"In terms of aerial photography resolution, we usually only have access to satellites that return pictures where a single pixel represents a few meters to a few kilometers. For piloted aircraft, it's usually going to be a few meters or maybe a few feet per pixel. But drones fly so low to the ground that for the most part, a single pixel represents a few centimeters.
"That's important," he says, "because despite the increased use of lidar and other remote sensing methods, most of the mapping being done with these vehicles is with off-the-shelf digital cameras. Nothing too advanced or expensive."
Rising to the occasion
Emerson says he and Mathews regularly experiment with the drones at their disposal to create map data for a variety of purposes. For instance, they've used the thermal imaging sensor to count deer in a section of WMU's Asylum Lake Preserve and look for heat leakage in an instructional building on campus. In addition, they've used other instruments to accurately measure the elevation of features in specific land areas and assess the health and abundance of vegetation in others.
Mathews, who has particular expertise in applications related to precision agriculture, says a growing use for drones is collecting information about the health and abundance of vegetation in orchards and agricultural fields. This type of data can be used for modeling things like where water flows during high rainfall events, or for indicating which areas might need more or less irrigation, fertilizer, herbicides or pesticides.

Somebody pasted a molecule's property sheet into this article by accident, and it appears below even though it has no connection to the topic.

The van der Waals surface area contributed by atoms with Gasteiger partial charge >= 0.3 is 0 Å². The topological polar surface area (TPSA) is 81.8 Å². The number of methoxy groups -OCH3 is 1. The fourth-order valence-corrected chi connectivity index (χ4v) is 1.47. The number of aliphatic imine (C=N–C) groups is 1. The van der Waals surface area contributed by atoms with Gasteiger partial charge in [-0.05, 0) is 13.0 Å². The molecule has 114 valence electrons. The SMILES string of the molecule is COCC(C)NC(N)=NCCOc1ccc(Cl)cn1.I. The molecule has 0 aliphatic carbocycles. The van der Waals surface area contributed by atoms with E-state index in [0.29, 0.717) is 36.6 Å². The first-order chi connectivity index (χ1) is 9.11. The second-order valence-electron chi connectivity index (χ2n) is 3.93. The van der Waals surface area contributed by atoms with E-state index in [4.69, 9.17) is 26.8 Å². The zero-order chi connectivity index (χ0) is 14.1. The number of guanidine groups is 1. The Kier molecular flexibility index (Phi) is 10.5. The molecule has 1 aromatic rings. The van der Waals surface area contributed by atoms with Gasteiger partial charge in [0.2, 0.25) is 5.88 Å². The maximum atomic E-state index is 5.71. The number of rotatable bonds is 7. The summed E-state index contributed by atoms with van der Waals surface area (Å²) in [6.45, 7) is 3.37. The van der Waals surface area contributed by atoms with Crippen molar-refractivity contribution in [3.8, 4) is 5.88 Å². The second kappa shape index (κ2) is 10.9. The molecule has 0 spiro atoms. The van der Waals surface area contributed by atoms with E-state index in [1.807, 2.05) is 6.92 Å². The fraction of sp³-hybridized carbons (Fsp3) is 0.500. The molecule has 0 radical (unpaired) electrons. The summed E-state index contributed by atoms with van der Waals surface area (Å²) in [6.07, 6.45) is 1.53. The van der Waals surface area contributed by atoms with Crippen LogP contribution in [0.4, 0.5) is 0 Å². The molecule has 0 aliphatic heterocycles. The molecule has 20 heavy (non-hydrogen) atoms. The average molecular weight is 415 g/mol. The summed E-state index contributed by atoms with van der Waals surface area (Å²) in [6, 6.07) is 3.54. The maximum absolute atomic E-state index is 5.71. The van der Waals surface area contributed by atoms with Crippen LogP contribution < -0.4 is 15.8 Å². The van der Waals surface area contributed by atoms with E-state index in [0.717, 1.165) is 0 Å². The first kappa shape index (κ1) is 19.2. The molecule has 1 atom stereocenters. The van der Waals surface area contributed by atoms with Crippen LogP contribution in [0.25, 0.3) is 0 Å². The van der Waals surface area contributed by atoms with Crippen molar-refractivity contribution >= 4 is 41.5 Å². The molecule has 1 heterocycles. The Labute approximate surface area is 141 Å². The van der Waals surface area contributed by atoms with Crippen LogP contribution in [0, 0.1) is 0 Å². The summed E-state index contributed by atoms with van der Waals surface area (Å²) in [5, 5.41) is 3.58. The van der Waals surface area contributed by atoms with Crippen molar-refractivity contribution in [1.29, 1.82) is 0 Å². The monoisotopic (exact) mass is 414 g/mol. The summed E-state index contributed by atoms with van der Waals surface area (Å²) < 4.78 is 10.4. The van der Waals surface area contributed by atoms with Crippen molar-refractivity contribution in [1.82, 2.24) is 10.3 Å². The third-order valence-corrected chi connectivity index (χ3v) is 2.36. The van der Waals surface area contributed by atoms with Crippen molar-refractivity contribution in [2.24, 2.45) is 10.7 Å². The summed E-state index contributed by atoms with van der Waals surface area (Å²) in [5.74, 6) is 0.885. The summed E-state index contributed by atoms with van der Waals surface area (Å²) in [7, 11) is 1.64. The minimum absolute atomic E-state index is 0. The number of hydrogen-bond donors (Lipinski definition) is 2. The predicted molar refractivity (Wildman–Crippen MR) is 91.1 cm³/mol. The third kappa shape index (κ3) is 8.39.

Emerson adds that the geography department's latest quadcopter purchases have greatly expanded the consultancy's capabilities, especially to conduct inspections.
"Take cell phone towers. It's safer to use UAVs rather than have a person climb up to look and see if a cable's disconnected. The quadcopter we can use to do that is a bit more expensive than other drones, but it works where there's a lot of electrical interference," he says.
"It has a ground base station over a known location and broadcasts to the drone, so it improves the drone's ability to stand still, and it's very high-precision GPS. You can fly up there and make a movie of what you see or take stills of it."
WMU's Upjohn Center
The W.E. Upjohn Center for the Study of Geographical Change is a world-class facility in Welborn Hall for digitizing large format originals at very high resolutions to preserve and protect historic maps, documents, books and even artwork. It also provides a wide range of cartographic products and services, including custom maps for the general public and geochange maps, which combine topographical maps from older time periods with modern aerial photos to show how areas around the globe have changed.
The Upjohn Center began as a Groundwater Education in Michigan Center in the early 1990s and has evolved into a geographic information systems research facility with specialties in conversion of paper data to geographic information system-ready georeferenced images and geodatabases. All products are GIS ready, web enabled, and tablet and phone compatible. The center is located in Welborn Hall and has 7,000 square feet of monitored, electronically secured, climate-controlled space that is equipped with a dry-fire suppression archive.